Campaigners have accused councils of forcing the elderly and disabled out of town centres as some are unable to pay for parking using an app. In England and Wales, 13 councils have become totally cashless, meaning motorists who struggle with technology or do not use a mobile phone are unable to pay.
Caroline Abrahams, charity director at Age UK, said elderly drivers were being left out by councils insisting on moving to cashless payments.
She said: “Cash is the go-to payment method for many older people, including when they park their car.
“While no one particularly enjoys shoving coins into a meter, if you don’t have a smartphone or credit card, machines that don’t take cash are no use at all, making it even harder to find somewhere to park than it already is.
“More and more services are declining cash and threatening to disenfranchise millions of older people as a result.
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He said: “Many people cannot access labyrinthine parking systems often accessible only via smartphones and this is certainly true of the most vulnerable.
“Why should they be forced online for the convenience of councils who should be there to serve residents, not fleece them?”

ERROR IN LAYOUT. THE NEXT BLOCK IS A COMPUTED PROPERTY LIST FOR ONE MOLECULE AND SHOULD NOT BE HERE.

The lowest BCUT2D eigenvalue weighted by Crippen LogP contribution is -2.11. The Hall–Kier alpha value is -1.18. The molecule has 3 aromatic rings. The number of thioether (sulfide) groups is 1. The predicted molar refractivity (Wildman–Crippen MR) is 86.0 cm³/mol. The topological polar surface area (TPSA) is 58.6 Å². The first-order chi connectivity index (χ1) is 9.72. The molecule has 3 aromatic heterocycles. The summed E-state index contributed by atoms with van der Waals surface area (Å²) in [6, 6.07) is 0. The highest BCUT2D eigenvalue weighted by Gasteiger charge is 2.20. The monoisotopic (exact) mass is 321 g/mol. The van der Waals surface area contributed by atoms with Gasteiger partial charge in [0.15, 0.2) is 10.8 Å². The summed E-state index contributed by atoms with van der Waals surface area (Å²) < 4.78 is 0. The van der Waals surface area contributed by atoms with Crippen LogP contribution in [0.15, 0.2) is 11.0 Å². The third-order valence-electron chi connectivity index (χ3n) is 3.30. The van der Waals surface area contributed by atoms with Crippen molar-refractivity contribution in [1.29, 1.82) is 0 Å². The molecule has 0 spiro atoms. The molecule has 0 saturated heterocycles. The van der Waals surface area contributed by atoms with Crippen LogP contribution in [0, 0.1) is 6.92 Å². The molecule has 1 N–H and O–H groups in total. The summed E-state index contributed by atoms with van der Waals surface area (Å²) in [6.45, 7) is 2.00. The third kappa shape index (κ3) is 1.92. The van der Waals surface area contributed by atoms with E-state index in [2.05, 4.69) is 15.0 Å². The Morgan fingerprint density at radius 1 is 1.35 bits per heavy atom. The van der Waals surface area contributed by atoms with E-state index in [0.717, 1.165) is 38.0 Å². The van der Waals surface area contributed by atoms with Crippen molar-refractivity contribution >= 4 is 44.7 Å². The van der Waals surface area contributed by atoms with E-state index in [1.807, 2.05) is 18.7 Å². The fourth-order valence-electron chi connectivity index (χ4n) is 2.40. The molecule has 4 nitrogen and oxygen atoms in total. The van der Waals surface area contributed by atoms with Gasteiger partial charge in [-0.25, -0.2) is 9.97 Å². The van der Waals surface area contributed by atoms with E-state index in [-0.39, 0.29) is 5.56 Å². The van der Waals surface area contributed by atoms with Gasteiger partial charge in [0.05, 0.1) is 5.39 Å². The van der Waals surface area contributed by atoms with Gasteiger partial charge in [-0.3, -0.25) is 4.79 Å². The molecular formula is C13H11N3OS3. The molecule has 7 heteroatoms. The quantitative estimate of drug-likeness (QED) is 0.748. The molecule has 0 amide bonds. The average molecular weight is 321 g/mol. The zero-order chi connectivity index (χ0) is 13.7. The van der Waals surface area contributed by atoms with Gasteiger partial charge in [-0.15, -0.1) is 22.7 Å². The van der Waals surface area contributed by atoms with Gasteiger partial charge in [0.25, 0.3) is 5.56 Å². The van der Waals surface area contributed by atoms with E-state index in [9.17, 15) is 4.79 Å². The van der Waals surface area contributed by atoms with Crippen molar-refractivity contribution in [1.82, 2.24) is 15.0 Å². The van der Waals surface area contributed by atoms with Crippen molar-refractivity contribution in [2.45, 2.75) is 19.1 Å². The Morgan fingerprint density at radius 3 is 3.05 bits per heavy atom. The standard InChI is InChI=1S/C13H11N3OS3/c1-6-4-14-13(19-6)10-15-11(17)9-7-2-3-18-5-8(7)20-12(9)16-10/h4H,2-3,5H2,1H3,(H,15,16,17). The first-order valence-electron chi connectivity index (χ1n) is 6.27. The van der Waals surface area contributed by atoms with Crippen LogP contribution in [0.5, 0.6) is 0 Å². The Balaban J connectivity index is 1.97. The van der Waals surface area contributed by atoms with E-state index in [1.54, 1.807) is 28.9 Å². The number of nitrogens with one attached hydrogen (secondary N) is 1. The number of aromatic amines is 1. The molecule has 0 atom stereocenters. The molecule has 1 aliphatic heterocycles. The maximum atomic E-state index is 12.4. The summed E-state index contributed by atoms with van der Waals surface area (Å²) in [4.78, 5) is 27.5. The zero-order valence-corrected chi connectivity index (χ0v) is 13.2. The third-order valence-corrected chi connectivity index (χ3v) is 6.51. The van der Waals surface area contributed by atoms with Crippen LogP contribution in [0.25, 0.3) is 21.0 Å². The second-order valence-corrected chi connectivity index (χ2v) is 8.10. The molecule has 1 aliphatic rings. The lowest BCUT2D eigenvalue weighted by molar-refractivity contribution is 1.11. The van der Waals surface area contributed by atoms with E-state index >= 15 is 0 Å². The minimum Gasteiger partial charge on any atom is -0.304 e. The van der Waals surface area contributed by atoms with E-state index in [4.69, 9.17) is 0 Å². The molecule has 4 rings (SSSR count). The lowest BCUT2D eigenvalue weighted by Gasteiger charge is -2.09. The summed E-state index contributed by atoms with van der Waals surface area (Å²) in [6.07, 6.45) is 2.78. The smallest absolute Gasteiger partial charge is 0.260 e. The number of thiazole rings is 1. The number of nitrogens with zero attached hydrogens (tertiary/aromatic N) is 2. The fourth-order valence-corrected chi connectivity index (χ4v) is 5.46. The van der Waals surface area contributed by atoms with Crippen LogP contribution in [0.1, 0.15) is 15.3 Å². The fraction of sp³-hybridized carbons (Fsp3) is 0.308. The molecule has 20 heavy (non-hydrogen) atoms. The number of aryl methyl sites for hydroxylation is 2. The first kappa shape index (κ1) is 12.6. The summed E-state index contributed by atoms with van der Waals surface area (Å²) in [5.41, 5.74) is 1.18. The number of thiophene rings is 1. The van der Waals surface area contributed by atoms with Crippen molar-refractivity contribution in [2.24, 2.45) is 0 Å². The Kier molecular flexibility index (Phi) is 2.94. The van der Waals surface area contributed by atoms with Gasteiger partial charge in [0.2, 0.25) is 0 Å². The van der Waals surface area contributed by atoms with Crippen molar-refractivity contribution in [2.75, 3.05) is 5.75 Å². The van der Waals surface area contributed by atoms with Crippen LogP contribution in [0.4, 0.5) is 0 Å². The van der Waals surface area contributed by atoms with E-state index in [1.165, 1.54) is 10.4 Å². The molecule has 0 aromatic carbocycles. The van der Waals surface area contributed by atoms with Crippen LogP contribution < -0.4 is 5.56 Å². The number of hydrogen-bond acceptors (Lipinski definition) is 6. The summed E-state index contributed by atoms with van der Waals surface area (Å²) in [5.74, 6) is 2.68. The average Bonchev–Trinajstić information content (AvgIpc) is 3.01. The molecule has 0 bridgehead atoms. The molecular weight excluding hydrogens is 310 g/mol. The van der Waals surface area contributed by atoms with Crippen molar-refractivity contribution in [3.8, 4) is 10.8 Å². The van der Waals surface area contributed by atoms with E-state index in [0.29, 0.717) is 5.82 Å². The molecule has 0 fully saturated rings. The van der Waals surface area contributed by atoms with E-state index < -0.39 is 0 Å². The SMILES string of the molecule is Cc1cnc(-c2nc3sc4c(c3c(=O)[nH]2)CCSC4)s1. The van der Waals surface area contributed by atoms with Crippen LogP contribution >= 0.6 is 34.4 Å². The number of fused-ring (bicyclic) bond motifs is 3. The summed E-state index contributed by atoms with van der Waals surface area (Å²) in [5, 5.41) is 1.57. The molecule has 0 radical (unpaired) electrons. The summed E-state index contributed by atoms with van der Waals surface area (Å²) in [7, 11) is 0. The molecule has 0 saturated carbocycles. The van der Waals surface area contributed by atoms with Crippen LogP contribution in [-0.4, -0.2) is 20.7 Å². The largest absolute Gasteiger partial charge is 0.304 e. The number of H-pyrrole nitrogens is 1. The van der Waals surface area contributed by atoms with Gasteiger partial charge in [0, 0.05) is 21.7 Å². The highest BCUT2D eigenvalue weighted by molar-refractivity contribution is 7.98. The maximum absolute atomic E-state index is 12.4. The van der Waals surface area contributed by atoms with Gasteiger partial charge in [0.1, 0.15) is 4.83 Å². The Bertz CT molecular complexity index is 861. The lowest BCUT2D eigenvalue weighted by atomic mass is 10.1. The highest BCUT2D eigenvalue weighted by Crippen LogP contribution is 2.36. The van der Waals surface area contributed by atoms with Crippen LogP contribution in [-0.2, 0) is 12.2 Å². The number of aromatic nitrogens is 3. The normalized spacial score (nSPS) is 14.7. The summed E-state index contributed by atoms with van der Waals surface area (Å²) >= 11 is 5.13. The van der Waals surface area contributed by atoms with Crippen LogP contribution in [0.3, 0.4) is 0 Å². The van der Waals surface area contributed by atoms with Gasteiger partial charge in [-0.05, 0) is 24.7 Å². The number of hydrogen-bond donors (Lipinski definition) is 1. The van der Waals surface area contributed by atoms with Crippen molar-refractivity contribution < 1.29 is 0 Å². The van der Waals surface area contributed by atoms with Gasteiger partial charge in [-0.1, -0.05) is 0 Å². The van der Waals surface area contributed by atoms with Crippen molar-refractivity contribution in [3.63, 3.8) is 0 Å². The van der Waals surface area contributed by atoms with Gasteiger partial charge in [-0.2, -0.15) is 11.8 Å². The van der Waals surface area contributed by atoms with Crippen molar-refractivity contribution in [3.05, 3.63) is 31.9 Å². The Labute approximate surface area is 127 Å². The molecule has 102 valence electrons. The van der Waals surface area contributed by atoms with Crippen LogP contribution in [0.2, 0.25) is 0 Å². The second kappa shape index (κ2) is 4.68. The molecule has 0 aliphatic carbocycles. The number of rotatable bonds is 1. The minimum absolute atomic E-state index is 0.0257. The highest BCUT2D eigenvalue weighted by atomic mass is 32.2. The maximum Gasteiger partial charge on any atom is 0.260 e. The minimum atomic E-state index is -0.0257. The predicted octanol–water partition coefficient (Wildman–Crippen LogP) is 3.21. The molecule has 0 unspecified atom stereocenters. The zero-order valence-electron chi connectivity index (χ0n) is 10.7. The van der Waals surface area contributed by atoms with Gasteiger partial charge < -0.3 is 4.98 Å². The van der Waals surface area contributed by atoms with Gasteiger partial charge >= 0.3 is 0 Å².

Almost half of councils now use parking machines that do not take coins, but instead require drivers to pay by phone app or bank card.
Latest data from Ofcom show that only 59 percent of people aged over 65 use a smartphone, compared to more than 90 percent aged between 16 and 54.
Greg Smith, Conservative MP for Buckingham, said that it was “vital” for drivers to be able to pay for parking using cash.
He added: “A majority of us have smartphones and are able to use cashless parking apps, but that doesn’t mean everyone can.
“To take it away is taking away the ability for many, especially the elderly and vulnerable, to go out.”
Many motorists have also voiced their concerns about parking apps charging them more, sometimes adding an additional fee of up to 30p per time.
Some have pointed out that councils and private operators set levels for service charges in co-operation with pay-by-phone firms.
Councils which have moved to cashless systems have told drivers that they could still use cash by finding designated PayPoints, located in shops around the areas.
Councillor David Renard, transport spokesperson for the Local Government Association, said: “Councils are on the side of hard-pressed motorists, shoppers and businesses and look to offer a range of payment methods.
“Like so many organisations, councils have found the public welcome the convenience of online technology.
“But they also pay close attention to the needs of those for whom online payment isn’t attractive.
“Many councils make a loss on parking services but where they do make surpluses they are required to spend it on improving parking and transport facilities.”